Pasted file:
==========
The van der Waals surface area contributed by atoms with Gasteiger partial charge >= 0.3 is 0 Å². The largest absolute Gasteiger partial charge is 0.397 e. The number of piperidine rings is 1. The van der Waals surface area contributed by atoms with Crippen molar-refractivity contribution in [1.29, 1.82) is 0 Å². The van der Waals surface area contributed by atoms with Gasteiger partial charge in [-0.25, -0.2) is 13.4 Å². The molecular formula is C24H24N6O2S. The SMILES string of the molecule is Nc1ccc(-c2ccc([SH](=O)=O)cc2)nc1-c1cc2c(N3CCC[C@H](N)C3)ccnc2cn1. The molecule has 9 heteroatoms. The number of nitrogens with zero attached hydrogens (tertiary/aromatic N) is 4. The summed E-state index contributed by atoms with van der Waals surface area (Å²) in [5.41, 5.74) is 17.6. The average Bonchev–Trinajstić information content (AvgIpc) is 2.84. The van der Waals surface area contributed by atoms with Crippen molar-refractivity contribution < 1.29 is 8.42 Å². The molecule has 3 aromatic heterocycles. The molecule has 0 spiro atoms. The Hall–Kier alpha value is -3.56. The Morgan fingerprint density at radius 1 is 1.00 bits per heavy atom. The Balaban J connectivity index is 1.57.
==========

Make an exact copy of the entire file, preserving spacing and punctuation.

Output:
The van der Waals surface area contributed by atoms with Gasteiger partial charge >= 0.3 is 0 Å². The largest absolute Gasteiger partial charge is 0.397 e. The number of piperidine rings is 1. The van der Waals surface area contributed by atoms with Crippen molar-refractivity contribution in [1.29, 1.82) is 0 Å². The van der Waals surface area contributed by atoms with Gasteiger partial charge in [-0.25, -0.2) is 13.4 Å². The molecular formula is C24H24N6O2S. The SMILES string of the molecule is Nc1ccc(-c2ccc([SH](=O)=O)cc2)nc1-c1cc2c(N3CCC[C@H](N)C3)ccnc2cn1. The molecule has 9 heteroatoms. The number of nitrogens with zero attached hydrogens (tertiary/aromatic N) is 4. The summed E-state index contributed by atoms with van der Waals surface area (Å²) in [5.41, 5.74) is 17.6. The average Bonchev–Trinajstić information content (AvgIpc) is 2.84. The van der Waals surface area contributed by atoms with Crippen molar-refractivity contribution < 1.29 is 8.42 Å². The molecule has 3 aromatic heterocycles. The molecule has 0 spiro atoms. The Hall–Kier alpha value is -3.56. The Morgan fingerprint density at radius 1 is 1.00 bits per heavy atom. The Balaban J connectivity index is 1.57.